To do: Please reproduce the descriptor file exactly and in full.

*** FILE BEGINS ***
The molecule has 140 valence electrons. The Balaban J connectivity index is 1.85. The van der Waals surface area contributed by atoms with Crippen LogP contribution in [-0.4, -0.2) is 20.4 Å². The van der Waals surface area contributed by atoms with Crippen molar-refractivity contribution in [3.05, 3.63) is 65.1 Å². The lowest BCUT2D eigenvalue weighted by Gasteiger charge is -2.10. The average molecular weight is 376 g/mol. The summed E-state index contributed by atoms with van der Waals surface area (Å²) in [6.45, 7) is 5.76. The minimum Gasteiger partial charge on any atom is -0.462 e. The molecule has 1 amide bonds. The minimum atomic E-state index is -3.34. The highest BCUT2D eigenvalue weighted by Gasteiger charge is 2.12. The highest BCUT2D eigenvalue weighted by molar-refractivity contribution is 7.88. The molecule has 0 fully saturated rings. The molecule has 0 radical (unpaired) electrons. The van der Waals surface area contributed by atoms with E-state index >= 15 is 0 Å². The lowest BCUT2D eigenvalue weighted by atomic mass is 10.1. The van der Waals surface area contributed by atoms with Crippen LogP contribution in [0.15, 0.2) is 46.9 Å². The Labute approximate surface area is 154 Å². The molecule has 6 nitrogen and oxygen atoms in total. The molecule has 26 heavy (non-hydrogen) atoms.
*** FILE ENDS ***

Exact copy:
The molecule has 140 valence electrons. The Balaban J connectivity index is 1.85. The van der Waals surface area contributed by atoms with Crippen LogP contribution in [-0.4, -0.2) is 20.4 Å². The van der Waals surface area contributed by atoms with Crippen molar-refractivity contribution in [3.05, 3.63) is 65.1 Å². The lowest BCUT2D eigenvalue weighted by Gasteiger charge is -2.10. The average molecular weight is 376 g/mol. The summed E-state index contributed by atoms with van der Waals surface area (Å²) in [6.45, 7) is 5.76. The minimum Gasteiger partial charge on any atom is -0.462 e. The molecule has 1 amide bonds. The minimum atomic E-state index is -3.34. The highest BCUT2D eigenvalue weighted by Gasteiger charge is 2.12. The highest BCUT2D eigenvalue weighted by molar-refractivity contribution is 7.88. The molecule has 0 fully saturated rings. The molecule has 0 radical (unpaired) electrons. The van der Waals surface area contributed by atoms with E-state index >= 15 is 0 Å². The lowest BCUT2D eigenvalue weighted by atomic mass is 10.1. The van der Waals surface area contributed by atoms with Crippen LogP contribution in [0.15, 0.2) is 46.9 Å². The Labute approximate surface area is 154 Å². The molecule has 6 nitrogen and oxygen atoms in total. The molecule has 26 heavy (non-hydrogen) atoms.